It is time to keep the youngsters busy again and today I show you a fun project that is done entirely from waste and off-cuts. We make these cute figures from jelly boxes. This project combines a number of skills where the kids need to paint, cut and paste. It also allows wide scope for putting their own personal touch on the projects.
I start by preparing parts of the project before I gather the kids together. This makes it easier to do the actual project once those busy little hands arrive. I describe a circle of radius approximately 6 cm for each child. This will become the brim of the hat.
I also draw the top of the hat. This should be about 10 cm in length and 7 cm wide.
I mark off the 5 cm mark on the width as well.
I then draw freehand triangles into the distance between the 5 cm line and the 7 cm line. These triangle will be cut loose and folded in. The glue will be applied to it so the top of the hat can be stuck to the brim. Put these papers aside and gather the supplies for the painting together.
I have four kids participating today and have accordingly emptied four jelly boxes. I also have paint brushes, water and black paint ready. I lay down newspapers on the table to protect the table top. This is the right time to gather the kids together.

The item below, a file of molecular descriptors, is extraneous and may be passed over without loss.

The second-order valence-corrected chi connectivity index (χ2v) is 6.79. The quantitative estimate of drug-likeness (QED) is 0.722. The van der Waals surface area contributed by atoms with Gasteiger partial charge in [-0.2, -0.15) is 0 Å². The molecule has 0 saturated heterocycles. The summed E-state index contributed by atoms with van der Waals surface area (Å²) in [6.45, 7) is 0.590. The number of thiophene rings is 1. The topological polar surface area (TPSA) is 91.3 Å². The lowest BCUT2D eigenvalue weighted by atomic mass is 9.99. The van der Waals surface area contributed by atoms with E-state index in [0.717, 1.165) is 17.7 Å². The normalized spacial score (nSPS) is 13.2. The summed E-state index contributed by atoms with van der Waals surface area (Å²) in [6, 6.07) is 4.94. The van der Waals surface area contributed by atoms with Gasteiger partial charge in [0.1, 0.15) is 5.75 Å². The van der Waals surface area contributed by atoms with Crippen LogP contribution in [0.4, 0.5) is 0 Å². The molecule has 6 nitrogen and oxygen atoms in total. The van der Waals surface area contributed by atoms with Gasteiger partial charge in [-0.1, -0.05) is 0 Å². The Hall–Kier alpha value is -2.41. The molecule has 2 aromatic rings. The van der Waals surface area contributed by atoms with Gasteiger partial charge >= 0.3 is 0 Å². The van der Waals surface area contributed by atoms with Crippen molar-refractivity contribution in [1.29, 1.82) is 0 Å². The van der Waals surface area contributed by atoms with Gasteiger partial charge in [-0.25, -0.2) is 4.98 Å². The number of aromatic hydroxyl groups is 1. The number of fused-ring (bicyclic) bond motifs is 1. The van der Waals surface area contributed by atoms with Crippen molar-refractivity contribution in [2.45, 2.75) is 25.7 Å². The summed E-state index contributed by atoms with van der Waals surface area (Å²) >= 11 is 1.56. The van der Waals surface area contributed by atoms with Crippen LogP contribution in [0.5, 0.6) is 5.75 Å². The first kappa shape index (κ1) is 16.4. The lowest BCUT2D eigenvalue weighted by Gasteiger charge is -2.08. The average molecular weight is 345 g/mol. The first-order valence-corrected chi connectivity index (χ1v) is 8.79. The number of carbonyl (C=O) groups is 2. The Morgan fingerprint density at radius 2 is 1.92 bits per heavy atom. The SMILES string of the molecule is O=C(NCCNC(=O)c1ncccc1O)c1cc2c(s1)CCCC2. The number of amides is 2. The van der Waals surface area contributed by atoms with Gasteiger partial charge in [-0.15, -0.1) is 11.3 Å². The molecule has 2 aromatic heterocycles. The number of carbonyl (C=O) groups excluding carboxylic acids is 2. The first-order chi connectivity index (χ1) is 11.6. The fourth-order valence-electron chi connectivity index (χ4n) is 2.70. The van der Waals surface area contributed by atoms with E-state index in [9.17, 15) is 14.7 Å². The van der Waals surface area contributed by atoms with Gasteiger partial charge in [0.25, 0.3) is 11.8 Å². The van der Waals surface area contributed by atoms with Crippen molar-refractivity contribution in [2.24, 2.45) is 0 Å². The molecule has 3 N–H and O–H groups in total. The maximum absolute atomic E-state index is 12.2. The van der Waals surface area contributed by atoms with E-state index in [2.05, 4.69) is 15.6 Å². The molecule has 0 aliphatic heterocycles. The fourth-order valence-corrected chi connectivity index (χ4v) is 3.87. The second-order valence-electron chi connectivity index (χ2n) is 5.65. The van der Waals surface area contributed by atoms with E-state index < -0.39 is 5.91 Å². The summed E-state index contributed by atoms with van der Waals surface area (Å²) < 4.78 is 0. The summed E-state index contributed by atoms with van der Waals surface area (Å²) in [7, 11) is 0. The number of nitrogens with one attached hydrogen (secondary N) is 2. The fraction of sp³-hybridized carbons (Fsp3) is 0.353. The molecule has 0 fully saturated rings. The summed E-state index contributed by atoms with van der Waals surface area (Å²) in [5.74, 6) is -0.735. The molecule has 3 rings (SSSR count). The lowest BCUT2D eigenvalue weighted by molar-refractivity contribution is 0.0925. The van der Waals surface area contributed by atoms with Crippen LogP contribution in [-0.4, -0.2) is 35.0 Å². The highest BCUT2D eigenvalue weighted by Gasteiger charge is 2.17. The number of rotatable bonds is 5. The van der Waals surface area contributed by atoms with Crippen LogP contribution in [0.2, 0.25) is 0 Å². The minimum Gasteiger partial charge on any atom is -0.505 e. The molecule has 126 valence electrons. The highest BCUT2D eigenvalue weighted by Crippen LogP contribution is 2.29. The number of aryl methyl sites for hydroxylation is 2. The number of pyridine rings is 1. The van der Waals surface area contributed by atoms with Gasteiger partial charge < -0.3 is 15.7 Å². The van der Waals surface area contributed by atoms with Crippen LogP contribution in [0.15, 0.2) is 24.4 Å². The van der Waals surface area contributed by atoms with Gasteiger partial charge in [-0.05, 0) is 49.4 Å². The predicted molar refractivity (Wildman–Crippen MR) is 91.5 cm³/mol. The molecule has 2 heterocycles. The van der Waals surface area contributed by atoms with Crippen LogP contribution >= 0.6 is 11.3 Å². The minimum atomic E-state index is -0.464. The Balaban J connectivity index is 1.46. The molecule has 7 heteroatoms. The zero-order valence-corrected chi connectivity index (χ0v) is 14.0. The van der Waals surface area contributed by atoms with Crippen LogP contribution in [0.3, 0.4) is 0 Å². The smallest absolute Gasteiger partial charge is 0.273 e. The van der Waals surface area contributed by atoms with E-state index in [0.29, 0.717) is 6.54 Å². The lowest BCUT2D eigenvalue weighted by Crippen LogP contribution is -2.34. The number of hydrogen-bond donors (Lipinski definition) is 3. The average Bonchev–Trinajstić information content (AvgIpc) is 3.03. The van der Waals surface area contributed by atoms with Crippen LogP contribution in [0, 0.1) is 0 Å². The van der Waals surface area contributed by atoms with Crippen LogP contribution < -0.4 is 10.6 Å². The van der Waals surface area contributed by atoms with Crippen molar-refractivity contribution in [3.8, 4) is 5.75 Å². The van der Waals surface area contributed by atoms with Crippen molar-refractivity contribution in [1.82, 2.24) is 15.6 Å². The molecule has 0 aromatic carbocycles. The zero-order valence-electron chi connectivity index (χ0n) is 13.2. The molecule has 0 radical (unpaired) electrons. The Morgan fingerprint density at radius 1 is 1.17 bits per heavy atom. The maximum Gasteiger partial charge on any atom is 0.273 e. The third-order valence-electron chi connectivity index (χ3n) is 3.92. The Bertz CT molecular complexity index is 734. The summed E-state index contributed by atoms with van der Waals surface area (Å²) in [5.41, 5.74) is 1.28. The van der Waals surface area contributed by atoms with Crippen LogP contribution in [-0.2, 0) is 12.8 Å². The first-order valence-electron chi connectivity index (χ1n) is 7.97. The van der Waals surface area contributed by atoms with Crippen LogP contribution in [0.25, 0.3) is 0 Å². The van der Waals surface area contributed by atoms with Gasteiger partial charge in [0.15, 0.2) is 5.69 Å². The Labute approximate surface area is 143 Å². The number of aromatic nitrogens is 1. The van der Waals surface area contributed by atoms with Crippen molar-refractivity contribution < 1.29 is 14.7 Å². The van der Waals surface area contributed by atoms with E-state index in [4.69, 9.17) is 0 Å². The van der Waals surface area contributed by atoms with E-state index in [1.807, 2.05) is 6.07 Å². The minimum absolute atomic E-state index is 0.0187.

Allow the kids to paint the boxes on all four sides. I choose to use black as this will completely cover the writing on the boxes.
While the boxes are drying on the side, we start with the cutting out. The kids are each given small scissors to cut out the circle and the top of the hat. Here you can see how the top should be cut and folded.
Fold the top in a circle and glue it to the brim.
The hat remains open at the top so the figures can be used as storage boxes as long as they last. Kids love nifty crafts like these with 'secret' storage spaces.
We now add a hat band to the hat. The older kids who work faster can use the time to create decorations for their hat bands.
We then cut a length of paper approximately 25 cm x 5 cm to fold around the bottom of the boxes as pants or dresses. Do not be surprised if a small child announces in the middle of a project that they are hungry. Give them something to munch and continue working. This is part of the deal when working with kids.
We had these tie-shaped pieces left over from when we made the windmills and they come in very handy now. You can read more about the windmills by clicking here.
All that remains to be done now is to glue the hat and the eyes on. If you are working with older kids you may want to spend some more time on adding detail to the faces and clothes. You will probably find though that the younger kids have been exhausted by this rather lengthy project. This is a good time to call it a day then and release them into the garden. You can always do a follow-up activity where you decorate it some more, although I am cautious about that. Children don't like to hear that something is done only to be called back to do more work on it. Choose your words wisely.
For more crafty ideas and great products, visit APrettyTalent.com.
Remember to keep nurturing your TALENT for making PRETTY things.
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